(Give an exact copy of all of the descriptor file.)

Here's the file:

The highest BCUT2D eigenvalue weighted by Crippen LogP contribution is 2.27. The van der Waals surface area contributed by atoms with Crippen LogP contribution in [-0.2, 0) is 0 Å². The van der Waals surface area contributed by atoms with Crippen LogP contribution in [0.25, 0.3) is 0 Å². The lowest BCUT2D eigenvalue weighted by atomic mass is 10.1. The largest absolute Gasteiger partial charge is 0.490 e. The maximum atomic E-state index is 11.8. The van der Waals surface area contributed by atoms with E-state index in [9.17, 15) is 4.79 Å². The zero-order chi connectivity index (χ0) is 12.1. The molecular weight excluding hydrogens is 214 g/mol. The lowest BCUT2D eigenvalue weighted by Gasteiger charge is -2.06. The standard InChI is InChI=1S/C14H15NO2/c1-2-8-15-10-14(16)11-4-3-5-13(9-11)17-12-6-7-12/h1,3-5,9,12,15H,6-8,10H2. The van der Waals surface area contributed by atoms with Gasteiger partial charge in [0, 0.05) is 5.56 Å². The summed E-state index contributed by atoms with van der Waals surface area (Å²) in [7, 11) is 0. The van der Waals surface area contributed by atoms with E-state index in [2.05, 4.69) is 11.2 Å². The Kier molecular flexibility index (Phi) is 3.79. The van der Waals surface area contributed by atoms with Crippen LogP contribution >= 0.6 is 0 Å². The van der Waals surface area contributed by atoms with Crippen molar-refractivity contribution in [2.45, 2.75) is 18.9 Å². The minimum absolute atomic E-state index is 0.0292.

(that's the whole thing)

The highest BCUT2D eigenvalue weighted by Crippen LogP contribution is 2.27. The van der Waals surface area contributed by atoms with Crippen LogP contribution in [-0.2, 0) is 0 Å². The van der Waals surface area contributed by atoms with Crippen LogP contribution in [0.25, 0.3) is 0 Å². The lowest BCUT2D eigenvalue weighted by atomic mass is 10.1. The largest absolute Gasteiger partial charge is 0.490 e. The maximum atomic E-state index is 11.8. The van der Waals surface area contributed by atoms with E-state index in [9.17, 15) is 4.79 Å². The zero-order chi connectivity index (χ0) is 12.1. The molecular weight excluding hydrogens is 214 g/mol. The lowest BCUT2D eigenvalue weighted by Gasteiger charge is -2.06. The standard InChI is InChI=1S/C14H15NO2/c1-2-8-15-10-14(16)11-4-3-5-13(9-11)17-12-6-7-12/h1,3-5,9,12,15H,6-8,10H2. The van der Waals surface area contributed by atoms with Gasteiger partial charge in [0, 0.05) is 5.56 Å². The summed E-state index contributed by atoms with van der Waals surface area (Å²) in [7, 11) is 0. The van der Waals surface area contributed by atoms with E-state index in [2.05, 4.69) is 11.2 Å². The Kier molecular flexibility index (Phi) is 3.79. The van der Waals surface area contributed by atoms with Crippen LogP contribution >= 0.6 is 0 Å². The van der Waals surface area contributed by atoms with Crippen molar-refractivity contribution in [2.45, 2.75) is 18.9 Å². The minimum absolute atomic E-state index is 0.0292.